The Complete Absence of the U.S. It is important to drive home the point, because it is so incredible, that the U.S., public and private, is essentially absent. There are no U.S. firms among the Top 20 global contractors (ENR’s annual 2020 list): 11 are Chinese firms, 7 are European, and 2 are Japanese. The largest firm on the list is China State Construction Engineering Corporation (SHA), with $230 billion in annual revenue; the largest European firm, coming in at #6 is France’s Vinci, with $48 billion in annual revenue; and the largest Japanese firm, at #15, is Obayashi (OBYCF), with $17 billion in annual revenue.
A Tale of Two Projects. The big takeaway is that in the emerging global infrastructure competition both the independence of smaller nations and the idea of free markets are under threat. Two projects perhaps highlight this fact:
The Digital Silk Way project connects Kazakhstan by fiberoptic cable with Europe, traversing the Caspian, passing through Azerbaijan and Georgia, and passing underneath the Black Sea. Data centers will be established in both Georgia and Azerbaijan. Russia, whose network is being bypassed, sees the project as a threat to its data control of the region, and so is putting enormous pressure on Georgia to void the legal sale of the Georgian cable operator’s assets to Neqsol Holding, the project’s Azerbaijani developer. No one is filling the role of the U.S. and standing with Georgia, or with the principle of property rights, on this transformative project that would provide high speed internet to as many as 1.8 billion people.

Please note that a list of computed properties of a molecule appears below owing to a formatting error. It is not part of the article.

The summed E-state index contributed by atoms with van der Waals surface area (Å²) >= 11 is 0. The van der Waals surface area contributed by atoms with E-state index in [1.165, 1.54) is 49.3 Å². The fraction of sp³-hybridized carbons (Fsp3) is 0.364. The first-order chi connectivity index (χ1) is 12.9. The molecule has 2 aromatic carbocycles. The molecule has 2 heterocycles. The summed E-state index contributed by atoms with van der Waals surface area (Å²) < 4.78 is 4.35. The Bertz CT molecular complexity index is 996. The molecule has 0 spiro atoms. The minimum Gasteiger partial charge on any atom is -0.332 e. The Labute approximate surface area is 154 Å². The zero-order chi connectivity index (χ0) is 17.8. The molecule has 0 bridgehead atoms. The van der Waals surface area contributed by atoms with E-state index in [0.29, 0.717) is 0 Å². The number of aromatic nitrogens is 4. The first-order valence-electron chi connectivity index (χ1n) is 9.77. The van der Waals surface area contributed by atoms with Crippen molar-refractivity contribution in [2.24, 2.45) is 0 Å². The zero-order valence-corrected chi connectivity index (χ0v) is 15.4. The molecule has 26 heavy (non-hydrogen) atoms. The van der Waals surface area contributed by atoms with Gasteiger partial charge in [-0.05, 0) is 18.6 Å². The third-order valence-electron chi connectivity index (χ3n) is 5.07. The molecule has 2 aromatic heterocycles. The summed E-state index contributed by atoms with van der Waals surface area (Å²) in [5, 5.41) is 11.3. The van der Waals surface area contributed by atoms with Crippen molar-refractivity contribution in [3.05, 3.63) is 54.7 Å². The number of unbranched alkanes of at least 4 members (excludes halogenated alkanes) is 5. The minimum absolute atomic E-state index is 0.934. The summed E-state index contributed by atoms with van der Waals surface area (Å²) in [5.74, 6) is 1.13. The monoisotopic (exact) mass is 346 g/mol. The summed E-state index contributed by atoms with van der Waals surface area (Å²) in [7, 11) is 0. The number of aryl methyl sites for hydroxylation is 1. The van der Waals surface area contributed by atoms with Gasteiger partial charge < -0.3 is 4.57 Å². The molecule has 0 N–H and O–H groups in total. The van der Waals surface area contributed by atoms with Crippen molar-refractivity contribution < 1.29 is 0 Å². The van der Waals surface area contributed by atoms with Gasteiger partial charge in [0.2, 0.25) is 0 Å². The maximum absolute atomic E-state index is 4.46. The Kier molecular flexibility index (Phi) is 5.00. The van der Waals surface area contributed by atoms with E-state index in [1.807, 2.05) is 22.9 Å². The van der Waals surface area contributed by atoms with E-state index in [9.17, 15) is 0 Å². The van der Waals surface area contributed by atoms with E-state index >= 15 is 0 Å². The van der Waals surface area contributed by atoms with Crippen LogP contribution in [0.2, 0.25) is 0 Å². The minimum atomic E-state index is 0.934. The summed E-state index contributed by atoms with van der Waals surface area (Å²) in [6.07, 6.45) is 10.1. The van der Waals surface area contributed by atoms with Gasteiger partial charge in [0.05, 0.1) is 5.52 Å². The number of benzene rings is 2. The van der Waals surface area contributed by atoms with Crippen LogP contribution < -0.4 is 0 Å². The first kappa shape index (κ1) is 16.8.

In Myanmar a similar operation is unfolding, one which is being repeated throughout Southeast Asian. A local entrepreneur is interested in developing a multimodal port project to enable trade from Southeast Asia’s former breadbasket, the Irrawaddy rice growing region, to India and other global markets through the Bay of Bengal. This multibillion dollar project is opposed by China, and – as with Russia in Georgia – enormous pressure is being placed on local politicians as a way of interrupting the project – with no countervailing encouragement to private enterprise, market forces or a vision of a strong and independent Myanmar.